I’ll get back to your tweets and emails as soon as possible—usually within a day. If I don’t get back within a day, it may be that I did not see your tweet or email for one reason or another, such as an email going in my spam folder. Send me a polite reminder and/or ask me in class if I got it, and I’ll get back immediately.
I am committed to the principle of universal learning. This means that our classroom, our virtual spaces, our practices, and our interactions be as inclusive as possible. Mutual respect, civility, and the ability to listen and observe others carefully are crucial to universal learning.
Any student with particular learning needs should contact the Academic Success Center at 856.256.4234. The Center is located on the 3rd Floor of Savitz Hall. The staff is available to answer questions regarding accommodations or assist you in your pursuit of accommodations. Then you and I can work out the details of any accommodations needed for this course.
You are expected to attend class every day. You cannot pass this class if you miss more than 25% of the scheduled meeting times, including excused and unexcused absences. For our section, which meets once a week, the maximum number of permissible absences is 3. If you exceed the maximum absence limit—whether excused or unexcused—you will be referred to the Dean of Students for the possibility of a hardship withdrawal from the class. Note: it is your responsibility to know how many absences you have. If, at the end of the semester, I enter your grades and you are over the limit, the hardship withdrawal courtesy will not be extended to you.
You will be permitted to make up missed work for excused absences only (note below that excused absences are still absences; the main difference is that you get to make up missed work). These include:
- religious observances
- official University activities
- death of a family member or loved one
- inclement weather
You must provide verifiable documentation. Consult with your instructor for what is considered acceptable.
In the case of religious observances or official University activities, you must inform BW in advance of your absence for it to be excused.
In the case of illness, death of a family member or loved one, or inclement weather, please inform BW as soon as possible after the fact.
If the events described above lead to your exceeding the maximum absence limit, you will be referred to the Dean of Students for a hardship withdrawal from the class.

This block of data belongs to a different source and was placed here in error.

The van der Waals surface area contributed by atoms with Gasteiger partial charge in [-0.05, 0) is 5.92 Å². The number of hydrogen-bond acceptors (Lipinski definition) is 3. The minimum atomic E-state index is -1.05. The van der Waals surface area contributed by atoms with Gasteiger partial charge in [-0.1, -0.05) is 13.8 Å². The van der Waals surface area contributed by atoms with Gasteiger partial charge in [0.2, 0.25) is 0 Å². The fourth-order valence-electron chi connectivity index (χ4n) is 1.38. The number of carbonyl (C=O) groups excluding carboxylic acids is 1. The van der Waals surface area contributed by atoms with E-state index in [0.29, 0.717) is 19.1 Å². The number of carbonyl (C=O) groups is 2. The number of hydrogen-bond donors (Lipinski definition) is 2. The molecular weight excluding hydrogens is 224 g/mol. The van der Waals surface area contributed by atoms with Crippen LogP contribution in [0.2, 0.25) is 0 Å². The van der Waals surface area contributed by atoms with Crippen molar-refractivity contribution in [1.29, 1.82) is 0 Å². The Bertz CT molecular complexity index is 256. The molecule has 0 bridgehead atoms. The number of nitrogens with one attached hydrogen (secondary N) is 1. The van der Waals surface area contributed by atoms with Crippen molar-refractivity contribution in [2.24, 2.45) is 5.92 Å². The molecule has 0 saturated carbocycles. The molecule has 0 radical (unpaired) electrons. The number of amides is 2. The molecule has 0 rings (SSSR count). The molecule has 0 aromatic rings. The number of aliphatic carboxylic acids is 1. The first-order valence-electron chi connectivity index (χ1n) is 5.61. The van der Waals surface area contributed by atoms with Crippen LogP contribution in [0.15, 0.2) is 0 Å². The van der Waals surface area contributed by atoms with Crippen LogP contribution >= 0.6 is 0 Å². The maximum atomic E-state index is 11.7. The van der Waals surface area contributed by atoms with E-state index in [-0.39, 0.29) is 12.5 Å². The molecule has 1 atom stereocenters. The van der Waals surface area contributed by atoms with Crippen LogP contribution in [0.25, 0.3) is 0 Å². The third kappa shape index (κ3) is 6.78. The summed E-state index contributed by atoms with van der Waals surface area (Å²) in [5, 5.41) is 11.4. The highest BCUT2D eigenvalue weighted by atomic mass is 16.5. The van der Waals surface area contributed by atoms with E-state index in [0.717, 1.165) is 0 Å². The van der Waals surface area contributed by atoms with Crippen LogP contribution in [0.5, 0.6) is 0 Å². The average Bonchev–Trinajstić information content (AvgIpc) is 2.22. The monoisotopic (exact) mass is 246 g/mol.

Excused and Unexcused absences will be treated using the following scale:
- 1 or fewer: no penalty
- 2 absences: –2/3 final grade (a B would become a C+)
- 3 absences: –1 1/3 final grade (a B would become a C-)
A student who has 4 or more absences will receive an F for the course. Lateness is equal to .5 absences. You are late if you arrive in class after the sign-up sheet has made it around the room.
Grades in this course are determined on the basis of a Learning Record, which accompanies a portfolio of work presented both at the midterm and at end of term. These portfolios present a selection of your work, both formal and informal, plus ongoing observations about your learning, plus an analysis of your work development across six dimensions of learning: confidence and independence, knowledge and understanding, skills and strategies, use of prior and emerging experience, reflectiveness, and creativity, originality, imagination. This development centers on the major strands of work for the course:
Students will gain greater familiarity the theories and practices relating to the use of multiple modes in the construction of texts.
Students will gain greater familiarity the theories and practices relating to visual constructions of meaning.
Critical Reading, Thinking, and Writing
Students will develop their ability to read judiciously, think about, filter information about, and write about texts in a variety of genres and media.
Students will learn about and will use contemporary communication technologies in a variety of settings.
Students will develop their ability to work collaboratively in a variety of in- and out-of-class activities and settings.
A note on in-class discussions: Contribution to in-class discussion is expected at the graduate level. That is, I expect all students in all class meetings to contribute thoughtful insights into the texts and the ideas discussed in class. No grade will be assigned for in-class participation; however, if your participation is lacking, it could result in a minor reduction in your final grade. There may be times when the class meets in an online space rather than in the classroom. You’ll be notified ahead of time if this is the case.
A note about grades: grades in the A-range are those that show the student working at levels significantly higher than what is expected. Grades at the B-level are those that show the student working at levels at or just above what is expected. Grades at the C-level and below are those that show the student working at levels below what is expected.
Final grades correspond to the Graduate Handbook (A-C) for graduate students. All work is expected to be the student’s own and include attribution to outside work according to assignment guidelines and citation standards. Any plagiarism will be handled in accordance with the guidelines in the Student Handbook.
Missing assignments will receive a 0. All major assignments must be completed to pass the course. It is better to complete an assignment late then to not complete it at all.